The sliding contact guide in accordance with the invention comprises a metal guide base, and an elongated resin shoe fixed to the guide base. The shoe has a front guide surface, facing in a first direction, for sliding contact with a flexible transmission medium traveling along the direction of elongation of the shoe. The back of the shoe faces opposite to the first direction, and is disposed in abutting relationship with the guide base. The shoe also has a pair of opposite sides, and both its front guide surface and its back are situated between the sides. The back of the shoe comprises a pair of elongated first ribs extending longitudinally along the shoe in spaced relationship to each other, and a lattice composed of elongated second ribs disposed between the first ribs. The widths of the first ribs, measured in directions perpendicular to the direction in which the back of the shoe faces, are greater than the widths of the second ribs, also measured in directions perpendicular to the direction in which the back of the shoe faces.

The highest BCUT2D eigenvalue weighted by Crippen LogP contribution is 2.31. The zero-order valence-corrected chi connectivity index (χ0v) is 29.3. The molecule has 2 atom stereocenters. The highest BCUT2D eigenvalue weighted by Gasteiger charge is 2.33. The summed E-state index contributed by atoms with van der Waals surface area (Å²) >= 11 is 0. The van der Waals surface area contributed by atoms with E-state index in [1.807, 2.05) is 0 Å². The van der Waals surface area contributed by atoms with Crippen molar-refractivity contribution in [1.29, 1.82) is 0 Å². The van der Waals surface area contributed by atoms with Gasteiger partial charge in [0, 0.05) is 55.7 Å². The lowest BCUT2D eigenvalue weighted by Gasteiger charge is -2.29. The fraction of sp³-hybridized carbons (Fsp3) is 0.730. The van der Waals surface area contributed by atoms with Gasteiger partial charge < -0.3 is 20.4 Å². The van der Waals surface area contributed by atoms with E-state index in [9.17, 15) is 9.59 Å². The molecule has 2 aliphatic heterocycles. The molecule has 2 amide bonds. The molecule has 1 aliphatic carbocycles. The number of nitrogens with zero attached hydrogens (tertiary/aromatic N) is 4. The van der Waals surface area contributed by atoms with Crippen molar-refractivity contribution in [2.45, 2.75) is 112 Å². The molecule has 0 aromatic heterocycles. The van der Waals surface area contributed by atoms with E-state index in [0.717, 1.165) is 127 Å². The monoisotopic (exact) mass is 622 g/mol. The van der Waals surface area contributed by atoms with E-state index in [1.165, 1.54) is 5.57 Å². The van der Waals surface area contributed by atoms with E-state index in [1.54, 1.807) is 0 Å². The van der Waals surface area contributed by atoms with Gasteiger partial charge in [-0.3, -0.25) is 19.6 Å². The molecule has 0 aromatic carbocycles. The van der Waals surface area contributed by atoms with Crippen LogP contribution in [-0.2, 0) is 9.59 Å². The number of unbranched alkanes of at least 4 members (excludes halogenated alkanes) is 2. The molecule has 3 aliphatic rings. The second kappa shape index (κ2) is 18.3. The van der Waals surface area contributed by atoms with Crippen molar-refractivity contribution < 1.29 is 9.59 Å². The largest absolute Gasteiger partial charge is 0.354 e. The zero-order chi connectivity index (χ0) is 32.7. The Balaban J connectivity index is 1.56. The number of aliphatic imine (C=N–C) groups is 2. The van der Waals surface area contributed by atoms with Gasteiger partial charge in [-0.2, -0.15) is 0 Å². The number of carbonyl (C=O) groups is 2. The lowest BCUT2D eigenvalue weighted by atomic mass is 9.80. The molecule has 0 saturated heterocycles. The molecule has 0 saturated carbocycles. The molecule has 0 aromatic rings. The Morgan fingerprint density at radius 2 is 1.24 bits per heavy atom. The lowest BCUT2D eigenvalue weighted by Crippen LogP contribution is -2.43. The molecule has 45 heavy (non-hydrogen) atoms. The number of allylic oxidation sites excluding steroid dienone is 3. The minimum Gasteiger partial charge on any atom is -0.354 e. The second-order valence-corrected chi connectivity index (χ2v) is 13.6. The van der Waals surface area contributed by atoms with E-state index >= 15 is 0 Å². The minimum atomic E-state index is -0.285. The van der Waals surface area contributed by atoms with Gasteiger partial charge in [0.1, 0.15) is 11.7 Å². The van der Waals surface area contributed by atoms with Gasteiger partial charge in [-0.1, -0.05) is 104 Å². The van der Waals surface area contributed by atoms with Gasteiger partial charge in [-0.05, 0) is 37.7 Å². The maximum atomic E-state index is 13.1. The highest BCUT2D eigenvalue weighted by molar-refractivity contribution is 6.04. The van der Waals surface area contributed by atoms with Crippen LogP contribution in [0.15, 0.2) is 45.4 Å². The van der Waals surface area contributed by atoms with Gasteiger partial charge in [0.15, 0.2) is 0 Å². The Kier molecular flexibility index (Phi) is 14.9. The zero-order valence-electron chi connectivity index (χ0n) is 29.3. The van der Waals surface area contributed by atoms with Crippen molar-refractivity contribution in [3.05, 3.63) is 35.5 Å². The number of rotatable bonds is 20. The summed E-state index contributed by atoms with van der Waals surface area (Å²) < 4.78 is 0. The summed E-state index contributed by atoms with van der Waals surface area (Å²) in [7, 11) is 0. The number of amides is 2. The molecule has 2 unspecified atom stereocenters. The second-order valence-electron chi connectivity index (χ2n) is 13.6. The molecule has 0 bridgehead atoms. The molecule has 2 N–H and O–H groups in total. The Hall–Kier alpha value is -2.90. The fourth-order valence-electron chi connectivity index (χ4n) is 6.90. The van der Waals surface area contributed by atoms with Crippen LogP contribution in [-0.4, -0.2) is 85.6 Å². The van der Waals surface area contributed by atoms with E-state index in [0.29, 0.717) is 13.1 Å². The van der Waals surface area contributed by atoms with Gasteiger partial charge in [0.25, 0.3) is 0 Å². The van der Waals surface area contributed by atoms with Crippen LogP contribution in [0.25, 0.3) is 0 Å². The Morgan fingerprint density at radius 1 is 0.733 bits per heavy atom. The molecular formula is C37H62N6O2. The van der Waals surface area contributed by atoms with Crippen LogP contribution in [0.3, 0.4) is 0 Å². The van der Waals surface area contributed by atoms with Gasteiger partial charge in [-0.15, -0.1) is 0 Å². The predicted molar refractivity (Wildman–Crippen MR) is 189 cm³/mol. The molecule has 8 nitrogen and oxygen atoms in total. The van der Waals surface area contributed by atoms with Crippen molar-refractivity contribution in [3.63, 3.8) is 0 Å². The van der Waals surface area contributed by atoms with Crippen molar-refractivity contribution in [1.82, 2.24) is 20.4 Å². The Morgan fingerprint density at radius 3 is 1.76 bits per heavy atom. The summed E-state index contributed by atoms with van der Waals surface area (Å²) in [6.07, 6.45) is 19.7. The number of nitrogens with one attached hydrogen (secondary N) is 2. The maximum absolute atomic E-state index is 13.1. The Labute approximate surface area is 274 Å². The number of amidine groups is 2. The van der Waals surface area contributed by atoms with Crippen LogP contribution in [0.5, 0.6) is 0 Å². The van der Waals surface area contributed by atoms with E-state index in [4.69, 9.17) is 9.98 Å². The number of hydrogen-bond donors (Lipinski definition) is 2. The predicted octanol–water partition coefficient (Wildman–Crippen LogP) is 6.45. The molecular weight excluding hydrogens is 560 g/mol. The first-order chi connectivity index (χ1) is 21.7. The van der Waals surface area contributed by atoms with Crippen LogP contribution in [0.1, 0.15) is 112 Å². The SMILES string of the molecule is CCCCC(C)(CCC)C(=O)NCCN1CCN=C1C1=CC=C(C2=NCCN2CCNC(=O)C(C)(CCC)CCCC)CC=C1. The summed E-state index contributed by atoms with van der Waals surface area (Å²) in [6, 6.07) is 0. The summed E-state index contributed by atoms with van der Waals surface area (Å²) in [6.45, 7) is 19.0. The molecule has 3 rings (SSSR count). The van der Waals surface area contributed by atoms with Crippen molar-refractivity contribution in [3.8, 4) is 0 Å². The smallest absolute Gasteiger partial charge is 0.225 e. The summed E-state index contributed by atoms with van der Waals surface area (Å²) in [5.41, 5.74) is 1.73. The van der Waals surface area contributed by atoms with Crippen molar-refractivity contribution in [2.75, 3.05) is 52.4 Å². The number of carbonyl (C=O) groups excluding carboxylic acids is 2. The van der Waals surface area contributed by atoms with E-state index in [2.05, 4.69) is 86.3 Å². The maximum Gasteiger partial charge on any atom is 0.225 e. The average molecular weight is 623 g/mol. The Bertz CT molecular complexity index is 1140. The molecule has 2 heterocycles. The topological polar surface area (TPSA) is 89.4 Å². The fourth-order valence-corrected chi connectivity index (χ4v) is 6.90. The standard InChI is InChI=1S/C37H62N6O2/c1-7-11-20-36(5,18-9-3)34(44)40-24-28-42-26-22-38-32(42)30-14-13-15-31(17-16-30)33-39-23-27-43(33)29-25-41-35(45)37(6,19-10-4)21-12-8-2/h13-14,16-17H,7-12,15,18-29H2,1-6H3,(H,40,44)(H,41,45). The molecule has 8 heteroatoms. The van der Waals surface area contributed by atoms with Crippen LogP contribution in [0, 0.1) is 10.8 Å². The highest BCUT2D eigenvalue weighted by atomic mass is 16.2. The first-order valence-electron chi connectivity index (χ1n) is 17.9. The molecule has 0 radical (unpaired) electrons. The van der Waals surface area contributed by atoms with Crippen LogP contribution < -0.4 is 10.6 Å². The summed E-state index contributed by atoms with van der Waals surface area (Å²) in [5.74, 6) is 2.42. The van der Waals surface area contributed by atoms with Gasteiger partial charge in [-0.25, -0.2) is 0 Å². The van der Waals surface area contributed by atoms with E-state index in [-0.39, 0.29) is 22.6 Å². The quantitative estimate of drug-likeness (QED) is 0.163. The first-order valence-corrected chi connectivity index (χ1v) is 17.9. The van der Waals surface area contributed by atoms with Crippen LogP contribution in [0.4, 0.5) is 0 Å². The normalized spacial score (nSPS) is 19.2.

The longitudinal first ribs preferably form parts of the pair of opposite sides of the shoe, and both the first ribs and the second ribs are preferably in contact with a front surface of the base.

The term “lattice,” as used herein, refers to a configuration of ribs in which a first rib or set of generally parallel ribs is in intersecting relationship with a second rib or set of generally parallel ribs, where corresponding parts of the ribs are disposed in a common surface such as a plane or a gradually curved surface, which may be defined by a simple, two-dimensional curve, or which may be a compound curve. The respective sets of ribs of the lattice can be disposed longitudinally and transverse to the longitudinal direction of the shoe, or all the ribs can be oblique relative to the longitudinal direction of the shoe. The ribs of the two sets need not intersect one another perpendicularly.

Any of a wide variety of materials may be used to form the resin shoe. However, since the sliding contact surface of the shoe is in engagement with a moving chain or other traveling power transmission medium, the resin shoe is preferably composed of an engineering plastics such as polyamide base resins and the like, which exhibit excellent wear resistance and lubricity. Preferably materials such as nylon 6, nylon 66, aromatic group nylons, and the like are used. Fiber-reinforced plastics may be also be used, either by themselves or in combination with other materials, depending on factors such as strength requirements.